1 architecture as infrastructure spanning sensors to clouds

1. Architecture as Infrastructure: Spanning Sensors to Clouds

  • Beyond a chip in a generic computer

  • To pillar of 21st century societal infrastructure.

    • Computation in context (sensor, mobile, …, data center)

    • Systems often large & distributed

    • Communication issues can dominate computation

    • Goals beyond performance (battery life, form factor)

  • Opportunities (not exhaustive)

    • Reliable sensors harvesting (intermittent) energy

    • Smart phones to Star Trek’s medical “tricorder”

    • Cloud infrastructure suitable for both “Big Data” streams& low-latency qualify-of-service with stragglers

    • Analysis & design tools that scale


2 energy first

2. Energy First

  • Beyond single-core performance computer

  • To (cost-)performance per watt/joule

  • Energy across the layers

    • Circuit/technology (near-threshold CMOS, 3D stacking)

    • Architecture (reducing unnecessary data movement)

    • Software (communication-reducing algorithms)

  • Parallelism to save energy

    • Vast (fined-grained) homogeneous & heterogeneous

    • Improved SW stack

    • Applications focus (beyond graphic processing units)

  • Specialization for performance & energy efficiency

    • Abstractions for specialization (reducing 1-time cost)

    • Energy-efficient memory hierarchies

    • Reconfigurable logic structures


3 technology impacts on architecture

3. Technology Impacts on Architecture

  • Beyond CMOS, Dram, & Disks of last 3+ decades to

  • Using replacement circuit technologies

    • Sub/near-threshold CMOS, QWFETs, TFETs, and QCAs

  • Non-volatile storage

    • Beyond flash memory to STT-RAM, PCRAM, & memristor

  • 3D die stacking & interposers

    • logic, cache, small main memory

  • Photonic interconnects

    • Inter- & even intra-chip

  • Design automation

    • from circuit-design w/ new technologies to

    • pre-RTL functional, performance, power, area modeling of heterogeneous chips & systems


4 cross cutting issues interfaces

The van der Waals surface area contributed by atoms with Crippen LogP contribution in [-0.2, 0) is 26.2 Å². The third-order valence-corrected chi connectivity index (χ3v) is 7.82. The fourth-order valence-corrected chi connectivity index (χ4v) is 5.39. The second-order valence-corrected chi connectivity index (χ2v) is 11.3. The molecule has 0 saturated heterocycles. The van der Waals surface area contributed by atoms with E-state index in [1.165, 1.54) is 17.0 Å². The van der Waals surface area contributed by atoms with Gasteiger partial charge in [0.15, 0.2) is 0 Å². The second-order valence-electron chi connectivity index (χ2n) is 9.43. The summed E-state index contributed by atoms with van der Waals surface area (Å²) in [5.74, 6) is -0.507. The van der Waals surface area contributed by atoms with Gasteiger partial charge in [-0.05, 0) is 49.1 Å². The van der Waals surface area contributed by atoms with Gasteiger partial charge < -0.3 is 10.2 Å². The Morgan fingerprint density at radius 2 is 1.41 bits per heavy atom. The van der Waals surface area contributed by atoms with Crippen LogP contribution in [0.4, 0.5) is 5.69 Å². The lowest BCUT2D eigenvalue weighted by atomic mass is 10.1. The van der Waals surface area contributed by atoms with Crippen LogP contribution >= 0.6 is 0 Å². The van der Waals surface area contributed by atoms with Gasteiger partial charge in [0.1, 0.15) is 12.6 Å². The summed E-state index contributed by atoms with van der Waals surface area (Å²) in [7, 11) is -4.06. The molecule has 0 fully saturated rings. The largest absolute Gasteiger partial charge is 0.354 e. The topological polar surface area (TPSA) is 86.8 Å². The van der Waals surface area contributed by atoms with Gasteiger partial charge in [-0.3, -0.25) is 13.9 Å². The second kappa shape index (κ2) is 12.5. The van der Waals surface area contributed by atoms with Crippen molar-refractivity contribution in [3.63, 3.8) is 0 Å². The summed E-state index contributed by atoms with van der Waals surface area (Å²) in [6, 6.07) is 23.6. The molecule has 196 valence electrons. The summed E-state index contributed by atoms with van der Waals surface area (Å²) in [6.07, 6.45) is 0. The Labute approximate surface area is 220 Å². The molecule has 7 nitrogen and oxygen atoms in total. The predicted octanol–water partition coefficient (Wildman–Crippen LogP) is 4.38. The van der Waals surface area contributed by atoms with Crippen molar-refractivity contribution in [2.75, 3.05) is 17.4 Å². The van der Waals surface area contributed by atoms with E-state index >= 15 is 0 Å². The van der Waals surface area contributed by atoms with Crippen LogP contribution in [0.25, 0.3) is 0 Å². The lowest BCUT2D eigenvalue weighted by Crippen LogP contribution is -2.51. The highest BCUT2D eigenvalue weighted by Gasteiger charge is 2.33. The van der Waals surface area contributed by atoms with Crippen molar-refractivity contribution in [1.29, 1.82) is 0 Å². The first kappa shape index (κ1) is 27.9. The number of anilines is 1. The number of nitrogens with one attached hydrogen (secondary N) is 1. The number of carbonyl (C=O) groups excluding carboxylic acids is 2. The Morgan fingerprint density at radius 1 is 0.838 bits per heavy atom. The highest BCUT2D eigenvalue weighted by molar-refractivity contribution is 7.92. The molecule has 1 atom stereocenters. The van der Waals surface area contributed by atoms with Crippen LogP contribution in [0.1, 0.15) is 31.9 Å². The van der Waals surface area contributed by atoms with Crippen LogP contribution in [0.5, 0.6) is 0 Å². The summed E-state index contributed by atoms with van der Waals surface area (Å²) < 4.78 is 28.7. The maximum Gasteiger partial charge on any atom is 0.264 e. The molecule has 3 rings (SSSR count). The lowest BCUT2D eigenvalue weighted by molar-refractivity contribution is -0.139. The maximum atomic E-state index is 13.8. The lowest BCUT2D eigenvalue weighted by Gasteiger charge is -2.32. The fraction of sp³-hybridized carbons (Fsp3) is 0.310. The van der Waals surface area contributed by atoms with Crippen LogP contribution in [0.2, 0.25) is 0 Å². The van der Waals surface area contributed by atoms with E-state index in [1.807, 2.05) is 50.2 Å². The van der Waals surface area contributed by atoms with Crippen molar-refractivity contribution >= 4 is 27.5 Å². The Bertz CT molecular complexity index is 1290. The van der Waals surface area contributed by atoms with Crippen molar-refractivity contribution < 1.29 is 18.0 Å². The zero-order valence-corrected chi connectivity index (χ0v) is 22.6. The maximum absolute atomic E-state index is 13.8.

4. Cross-Cutting Issues & Interfaces

  • Beyond performance w/ stable interfaces to

  • New design goals (for pillar of societal infrastructure)

    • Verifiability (bugs kill)

    • Reliability (“dependability” computing base?)

    • Security/Privacy (w/ non-volatile memory?)

    • Programmability (time to correct-performant solution)

  • Better Interfaces

    • High-level information (quality of service, provenance)

    • Parallelism ((in)dependence, (lack of) side-effects)

    • Orchestrating communication ((recursive) locality)

    • Security/Reliability (fine-grain protection)


Executive summary added to national academy slides

Executive summary (Added to National Academy Slides)

Source: Future of Computing Performance: Game Over or Next Level?, National Academy Press, 2011

Mark Hill talk (http://www.cs.wisc.edu/~markhill/NRCgameover_wisconsin_2011_05.pptx)

  • Highlights of National Academy Findings

    (F1) Computer hardware has transitioned to multicore

    (F2) Dennardscaling of CMOS has broken down

    (F3) Parallelism and locality must be exploited by software

    (F4) Chip power will soon limit multicore scaling

  • Eight recommendations from algorithms to education

  • We know all of this at some level, BUT:

    Are we all acting on this knowledge or hoping for business as usual?

    Thinking beyond next paper to where future value will be created?

    • Questions Asked but Not Answered Embedded in NA Talk

    • Briefly Close with Kübler-Ross Stages of Grief: Denial  …  Acceptance


The graph

The Graph

Our Focus

New Technology

System Capability (log)

CMOS

Fallow Period

80s

90s

00s

10s

20s

30s

40s

50s

Source: Advancing Computer Systems without Technology Progress,

ISAT Outbrief(http://www.cs.wisc.edu/~markhill/papers/isat2012_ACSWTP.pdf)Mark D. Hill and Christos Kozyrakis, DARPA/ISAT Workshop, March 26-27, 2012.

Approved for Public Release, Distribution Unlimited

The views expressed are those of the author and do not reflect the official policy or position of the Department of Defense or the U.S. Government.


Surprise 1 of 2

Surprise 1 of 2

  • Can Harvest in the “Fallow” Period!

  • 2 decades of Moore’s Law-like perf./energy gains

  • Wring out inefficiencies used to harvest Moore’s Law

    HW/SW Specialization/Co-design (3-100x)

    Reduce SW Bloat (2-1000x)

    Approximate Computing (2-500x)

    ---------------------------------------------------

    ~1000x = 2 decades of Moore’s Law!


Surprise 2 of 2

“Surprise” 2 of 2

  • Systems must exploit LOCALITY-AWARE parallelism

  • Parallelism Necessary, but not Sufficient

  • As communication’s energy costs dominate

  • Shouldn’t be a surprise, but many are in denial

  • Both surprises hard, requiring “vertical cut” thru SW/HW